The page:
ery has been introduced so that horse
or steam power aredoing those things
which were then done by human
strength. Skill to direct and guide is in
demand, and muscular power is not se
verely taxed in the day's labor. Even
the few tools which survive from that
day, the scythes -and forks, hoes and
shovels, are now made so light and per
fect that they seem more like tojs than
the implements of hard labor that our
fathers used.
Better animals and poultry have come
into fashion, and the care of them be
comes an interesting task, because we
can see how they can be improved or
made more productive by better methods
of feed and care. The young man who
once begins bleeding and growing fine
stock is likely to learn to love them
while he is watching their deyelopment
and improvement, even almost as well
as he loves the children whom he has
watched from infancy.
Better fruit and better vegetables
have been introduced on the farm, and
not only it is a pleasure to watch their
growth and to taste them when they
mature, but they can be converted into
cash as
.quickly as gathered, and the
farmer or farmer's son heed not go for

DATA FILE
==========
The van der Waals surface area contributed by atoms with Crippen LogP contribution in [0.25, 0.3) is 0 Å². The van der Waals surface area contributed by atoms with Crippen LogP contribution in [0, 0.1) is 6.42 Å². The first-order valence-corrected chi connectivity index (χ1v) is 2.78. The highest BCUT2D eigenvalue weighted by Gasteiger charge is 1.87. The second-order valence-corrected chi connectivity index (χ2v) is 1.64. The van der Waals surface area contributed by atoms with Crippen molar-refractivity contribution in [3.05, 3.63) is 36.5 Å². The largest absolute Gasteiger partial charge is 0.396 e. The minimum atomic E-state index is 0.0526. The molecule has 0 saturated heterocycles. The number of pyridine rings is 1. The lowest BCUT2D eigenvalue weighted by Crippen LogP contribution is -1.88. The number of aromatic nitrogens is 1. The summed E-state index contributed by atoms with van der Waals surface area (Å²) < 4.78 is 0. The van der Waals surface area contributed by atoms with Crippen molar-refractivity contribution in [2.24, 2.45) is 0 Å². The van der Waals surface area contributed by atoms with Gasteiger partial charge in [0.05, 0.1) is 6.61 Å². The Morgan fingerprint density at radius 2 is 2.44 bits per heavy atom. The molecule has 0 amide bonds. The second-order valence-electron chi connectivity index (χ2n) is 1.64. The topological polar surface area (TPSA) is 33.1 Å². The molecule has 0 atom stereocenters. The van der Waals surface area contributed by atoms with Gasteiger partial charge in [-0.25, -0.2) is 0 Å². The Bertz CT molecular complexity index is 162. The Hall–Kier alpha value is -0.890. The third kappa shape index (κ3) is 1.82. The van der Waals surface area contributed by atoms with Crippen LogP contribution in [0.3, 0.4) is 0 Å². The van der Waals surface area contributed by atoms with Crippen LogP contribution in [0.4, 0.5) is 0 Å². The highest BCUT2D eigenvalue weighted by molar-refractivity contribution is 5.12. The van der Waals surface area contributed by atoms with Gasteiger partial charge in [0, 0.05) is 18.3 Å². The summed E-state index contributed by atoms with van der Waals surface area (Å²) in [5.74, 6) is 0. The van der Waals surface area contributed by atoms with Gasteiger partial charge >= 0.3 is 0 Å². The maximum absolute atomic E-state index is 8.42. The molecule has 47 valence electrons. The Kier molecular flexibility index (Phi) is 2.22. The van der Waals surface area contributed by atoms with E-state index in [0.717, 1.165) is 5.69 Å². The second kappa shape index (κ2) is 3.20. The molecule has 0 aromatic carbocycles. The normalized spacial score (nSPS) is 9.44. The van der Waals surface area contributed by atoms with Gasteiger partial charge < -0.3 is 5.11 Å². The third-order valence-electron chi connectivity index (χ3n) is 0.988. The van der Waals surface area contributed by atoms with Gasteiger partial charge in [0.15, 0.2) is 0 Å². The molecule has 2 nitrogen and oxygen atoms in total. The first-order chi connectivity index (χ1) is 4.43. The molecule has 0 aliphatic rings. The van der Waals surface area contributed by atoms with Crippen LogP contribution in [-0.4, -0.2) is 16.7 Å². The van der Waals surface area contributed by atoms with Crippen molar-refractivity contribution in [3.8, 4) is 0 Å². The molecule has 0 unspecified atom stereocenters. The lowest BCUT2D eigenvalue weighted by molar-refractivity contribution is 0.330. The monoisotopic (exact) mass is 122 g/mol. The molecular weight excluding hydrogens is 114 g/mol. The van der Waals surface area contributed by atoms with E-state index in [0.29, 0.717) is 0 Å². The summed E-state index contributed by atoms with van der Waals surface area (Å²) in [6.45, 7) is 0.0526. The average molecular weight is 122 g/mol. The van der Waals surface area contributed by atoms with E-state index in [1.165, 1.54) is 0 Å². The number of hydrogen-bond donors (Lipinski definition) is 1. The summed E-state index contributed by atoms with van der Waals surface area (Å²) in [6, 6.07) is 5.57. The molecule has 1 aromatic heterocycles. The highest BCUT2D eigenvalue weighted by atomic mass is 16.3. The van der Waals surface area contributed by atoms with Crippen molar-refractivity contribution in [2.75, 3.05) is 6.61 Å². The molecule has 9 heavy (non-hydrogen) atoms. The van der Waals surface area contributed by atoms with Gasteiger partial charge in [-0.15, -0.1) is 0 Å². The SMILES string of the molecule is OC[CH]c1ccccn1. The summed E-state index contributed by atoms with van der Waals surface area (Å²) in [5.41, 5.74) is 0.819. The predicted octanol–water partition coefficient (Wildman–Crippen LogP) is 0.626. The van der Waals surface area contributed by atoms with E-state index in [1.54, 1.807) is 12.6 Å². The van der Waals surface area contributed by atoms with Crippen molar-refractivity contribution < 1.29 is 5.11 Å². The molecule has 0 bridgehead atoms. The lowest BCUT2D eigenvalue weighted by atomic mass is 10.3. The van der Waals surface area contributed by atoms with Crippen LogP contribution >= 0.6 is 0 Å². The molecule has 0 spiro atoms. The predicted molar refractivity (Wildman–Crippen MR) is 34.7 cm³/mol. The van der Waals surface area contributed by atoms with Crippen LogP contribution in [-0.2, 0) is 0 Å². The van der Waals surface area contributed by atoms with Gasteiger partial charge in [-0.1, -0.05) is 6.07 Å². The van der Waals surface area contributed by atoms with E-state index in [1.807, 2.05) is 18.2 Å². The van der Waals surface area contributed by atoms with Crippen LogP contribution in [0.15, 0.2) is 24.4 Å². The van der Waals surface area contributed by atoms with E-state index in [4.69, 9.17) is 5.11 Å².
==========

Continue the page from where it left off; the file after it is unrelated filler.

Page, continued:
weeks, or perhaps months, at a time
without a coin to chink against another,
as farmers used to do who had but lit
tlejtosell until after thebarveatof the
the farmer will have crops to harvest
almost every week' from the thawing of
the ground in the spring until snow
covers it again.
The farmer's life is less solitary as he
grows more interested in his business.
He desires to keep up with the modern
improvements, and to do this he visits
other farmers to see what they are do
ing and how they do it. He must meet
with them at the grange or the Farmer's
Club or in the institutes to talk it over
with them and exchange experiences
in such work as they have been doing.
Nor is he contented with being limited
to the wisdom of his own county or
state. A good newspaper brings him
hints and suggestions and new ideas
from other states, and perhaps from
8 pound Table Peaches, per can 1
3 cans, 3 pound Pie Peaches, 3 cans for -.
3 cans, .3 pound California Pears, 3 cans for
2 pound Blackberries per can
~,iiu
Kg Meats, Lasd
Fancy Fat Bacon! fine, per pound
Fancy Streaked Bacon, fine as can be, per pound....
30 pound keg white fish, per keg, a great barga'n
100 pound & barrel white fiBh, a great bargain...
2 pound can Oysters,N1 can for
X'i,aKr^'
2 packages for
i* ~t
1 pound can full Salmon, per can .....r
23 Bargains in jCanned Goods
JL.
REPORTER SERIES VOL. XXY1. NO. 12
foreign countries. He knows that in
every state there are men studying,
investigating and experimenting to gain
knowledge that may be.useful to him or